CARNEGIE MUSEUM OF ART/HEINZ FAMILY FUND
Charles 'Teenie' Harris (1908-1998) sitting in chair with his son, Charles Harris Jr., c. 1930-1950. Black and white, Agfa Safety Film.
According to those who knew him, the photographer Charles "Teenie" Harris never destroyed a negative. Working from the period just after the Depression through the civil rights movement, Harris amassed nearly 80,000 images.
Harris's body of work is considered one of the most important records of 20th century African American life. But when he died in 1998, there was something seriously missing from his collection. Though his photos of celebrities, politicians, and those published in the local newspaper were clearly labeled, tens of thousands of his images--everyday scenes at birthday parties, little league games, church groups--had no titles, no identifying information, no dates.
Enter Carnegie Museum of Art
, which purchased Harris's collection in 2001. Since then, the museum's archivists have scanned and catalogued almost 60,000 photos, releasing many through an online, searchable database
. What stands out about the Harris archive is that it keeps changing. Not the images themselves, but the titles. That's because the museum has collaborated with historians, activists, Harris's family members, and--most strikingly--community members from Harris's neighborhood, soliciting any information they can find to help reconstruct the story behind the images. Using digital tools mixed with old-fashioned neighborhood outreach, the museum is updating an historic collection with huge contemporary significance, in the process redefining a cultural institution's relationship to its community.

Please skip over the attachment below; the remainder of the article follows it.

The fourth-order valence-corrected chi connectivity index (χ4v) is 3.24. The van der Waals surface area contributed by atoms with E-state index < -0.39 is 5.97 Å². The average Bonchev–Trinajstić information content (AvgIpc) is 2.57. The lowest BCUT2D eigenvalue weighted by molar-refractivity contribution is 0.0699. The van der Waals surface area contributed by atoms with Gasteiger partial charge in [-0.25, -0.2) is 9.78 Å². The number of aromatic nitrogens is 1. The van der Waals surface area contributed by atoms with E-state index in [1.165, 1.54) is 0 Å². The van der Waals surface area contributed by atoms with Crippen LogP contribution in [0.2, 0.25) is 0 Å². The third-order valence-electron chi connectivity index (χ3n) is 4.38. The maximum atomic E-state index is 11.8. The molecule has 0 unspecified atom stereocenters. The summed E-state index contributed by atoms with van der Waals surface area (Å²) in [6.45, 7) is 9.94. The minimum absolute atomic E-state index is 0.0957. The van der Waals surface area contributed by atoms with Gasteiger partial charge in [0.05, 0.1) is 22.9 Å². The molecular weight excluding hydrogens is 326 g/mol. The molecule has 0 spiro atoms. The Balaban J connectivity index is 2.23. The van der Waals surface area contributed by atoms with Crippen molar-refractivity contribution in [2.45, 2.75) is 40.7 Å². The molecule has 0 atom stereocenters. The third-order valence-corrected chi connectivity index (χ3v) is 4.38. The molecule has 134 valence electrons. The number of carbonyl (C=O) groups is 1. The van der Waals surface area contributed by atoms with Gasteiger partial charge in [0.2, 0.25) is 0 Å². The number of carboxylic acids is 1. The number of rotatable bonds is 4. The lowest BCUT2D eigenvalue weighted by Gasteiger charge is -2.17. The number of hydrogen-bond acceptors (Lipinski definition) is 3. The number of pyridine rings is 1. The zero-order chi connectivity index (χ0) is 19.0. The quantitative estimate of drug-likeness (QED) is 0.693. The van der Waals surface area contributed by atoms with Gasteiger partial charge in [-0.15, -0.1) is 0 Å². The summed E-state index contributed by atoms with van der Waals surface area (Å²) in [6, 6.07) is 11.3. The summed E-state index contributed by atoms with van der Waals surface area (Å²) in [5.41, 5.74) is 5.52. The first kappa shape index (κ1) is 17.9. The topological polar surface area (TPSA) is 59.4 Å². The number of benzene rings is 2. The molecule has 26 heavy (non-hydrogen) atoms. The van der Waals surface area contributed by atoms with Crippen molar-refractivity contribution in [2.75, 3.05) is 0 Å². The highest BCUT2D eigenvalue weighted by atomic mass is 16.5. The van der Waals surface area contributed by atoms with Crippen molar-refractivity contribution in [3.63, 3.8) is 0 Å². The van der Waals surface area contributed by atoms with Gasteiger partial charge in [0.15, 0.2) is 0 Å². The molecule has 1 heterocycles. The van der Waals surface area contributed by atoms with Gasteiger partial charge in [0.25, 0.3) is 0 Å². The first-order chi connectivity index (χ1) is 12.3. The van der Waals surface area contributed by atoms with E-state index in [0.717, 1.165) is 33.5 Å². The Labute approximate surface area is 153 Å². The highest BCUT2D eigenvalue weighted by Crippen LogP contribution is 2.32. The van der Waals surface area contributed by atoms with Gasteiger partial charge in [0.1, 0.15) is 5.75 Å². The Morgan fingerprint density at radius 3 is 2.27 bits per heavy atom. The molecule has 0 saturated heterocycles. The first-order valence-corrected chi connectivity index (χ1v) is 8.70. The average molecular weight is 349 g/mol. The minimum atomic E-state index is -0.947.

Take this Harris image (courtesy of Carnegie Museum of Art), highlighted in Professor Nicole Fleetwood's forthcoming book, Troubling Vision
(University of Chicago Press), which includes a chapter on Harris.
In the book, Fleetwood says the fact that Harris left images like this one unlabeled is part of what distinguishes his work from the canon of documentary photography, lending the archive a particular kind of intimacy, even in its anonymity. At first, Fleetwood says the museum called the above image "Children Showered by Fire Hydrant." Later, they changed the title to "Group of Children Posed under Shower from Fire Hydrant." And then, it became, "Group portrait of children, some in bathing suits, standing on Webster Avenue under spray from fire hose, near Webster Avenue firehouse at Wandless Street, Hill District, August 1947."
The archive is full of wordy titles like this one, Fleetwood says. They can be read like small stories--e.g., "Woman, Holding Cigarette, and Robin Bullard on her lap, Seated behind sheet cake inscribed 'Happy Birthday Peg' in kitchen, for birthday party for Margaret Bullard, 2801 Bedford Ave. June 1963."
The endless labels are ironic, given that Harris himself was known for his concision, even earning the nickname "One Shot," a reference to his habit of getting his one picture, then moving on. There's a far-flung community that's forming around Harris's work that's not moving on. They're connecting his local time and place to a broader world through the Internet, keeping his work relevant through that process. By adding new information, narrative, context, and memory, they're co-creating his archive, even all these years later, as an emerging, evolving collection with no end in sight.
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